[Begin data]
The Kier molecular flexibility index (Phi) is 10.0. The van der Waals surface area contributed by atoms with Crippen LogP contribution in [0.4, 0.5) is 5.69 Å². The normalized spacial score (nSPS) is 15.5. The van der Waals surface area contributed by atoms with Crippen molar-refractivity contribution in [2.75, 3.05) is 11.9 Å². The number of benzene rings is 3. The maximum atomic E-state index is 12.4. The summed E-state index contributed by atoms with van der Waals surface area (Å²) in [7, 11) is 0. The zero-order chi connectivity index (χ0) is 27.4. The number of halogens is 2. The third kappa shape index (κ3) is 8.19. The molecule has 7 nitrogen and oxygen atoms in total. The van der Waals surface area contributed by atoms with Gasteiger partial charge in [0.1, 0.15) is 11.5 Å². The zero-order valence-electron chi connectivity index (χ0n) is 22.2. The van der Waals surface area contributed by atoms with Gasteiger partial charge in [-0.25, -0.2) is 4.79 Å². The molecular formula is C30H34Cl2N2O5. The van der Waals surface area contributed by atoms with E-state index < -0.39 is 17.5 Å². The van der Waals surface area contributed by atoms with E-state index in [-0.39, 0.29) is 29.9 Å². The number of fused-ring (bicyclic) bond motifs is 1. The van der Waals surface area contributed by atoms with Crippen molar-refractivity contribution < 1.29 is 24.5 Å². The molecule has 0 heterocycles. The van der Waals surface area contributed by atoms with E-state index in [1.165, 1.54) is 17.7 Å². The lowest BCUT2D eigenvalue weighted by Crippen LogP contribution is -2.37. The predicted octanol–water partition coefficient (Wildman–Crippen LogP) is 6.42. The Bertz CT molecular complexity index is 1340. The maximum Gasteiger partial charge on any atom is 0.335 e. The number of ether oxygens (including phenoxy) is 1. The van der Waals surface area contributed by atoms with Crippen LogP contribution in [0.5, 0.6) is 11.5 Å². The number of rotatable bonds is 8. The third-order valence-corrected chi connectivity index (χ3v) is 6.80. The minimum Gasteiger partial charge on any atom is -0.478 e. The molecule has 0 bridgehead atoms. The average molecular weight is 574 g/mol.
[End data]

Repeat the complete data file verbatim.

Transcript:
The Kier molecular flexibility index (Phi) is 10.0. The van der Waals surface area contributed by atoms with Crippen LogP contribution in [0.4, 0.5) is 5.69 Å². The normalized spacial score (nSPS) is 15.5. The van der Waals surface area contributed by atoms with Crippen molar-refractivity contribution in [2.75, 3.05) is 11.9 Å². The number of benzene rings is 3. The maximum atomic E-state index is 12.4. The summed E-state index contributed by atoms with van der Waals surface area (Å²) in [7, 11) is 0. The zero-order chi connectivity index (χ0) is 27.4. The number of halogens is 2. The third kappa shape index (κ3) is 8.19. The molecule has 7 nitrogen and oxygen atoms in total. The van der Waals surface area contributed by atoms with Gasteiger partial charge in [0.1, 0.15) is 11.5 Å². The zero-order valence-electron chi connectivity index (χ0n) is 22.2. The van der Waals surface area contributed by atoms with Gasteiger partial charge in [-0.25, -0.2) is 4.79 Å². The molecular formula is C30H34Cl2N2O5. The van der Waals surface area contributed by atoms with E-state index < -0.39 is 17.5 Å². The van der Waals surface area contributed by atoms with E-state index in [-0.39, 0.29) is 29.9 Å². The number of fused-ring (bicyclic) bond motifs is 1. The van der Waals surface area contributed by atoms with Crippen molar-refractivity contribution < 1.29 is 24.5 Å². The molecule has 0 heterocycles. The van der Waals surface area contributed by atoms with E-state index in [1.165, 1.54) is 17.7 Å². The lowest BCUT2D eigenvalue weighted by Crippen LogP contribution is -2.37. The predicted octanol–water partition coefficient (Wildman–Crippen LogP) is 6.42. The Bertz CT molecular complexity index is 1340. The maximum Gasteiger partial charge on any atom is 0.335 e. The number of ether oxygens (including phenoxy) is 1. The van der Waals surface area contributed by atoms with Crippen LogP contribution in [0.5, 0.6) is 11.5 Å². The number of rotatable bonds is 8. The third-order valence-corrected chi connectivity index (χ3v) is 6.80. The minimum Gasteiger partial charge on any atom is -0.478 e. The molecule has 0 bridgehead atoms. The average molecular weight is 574 g/mol.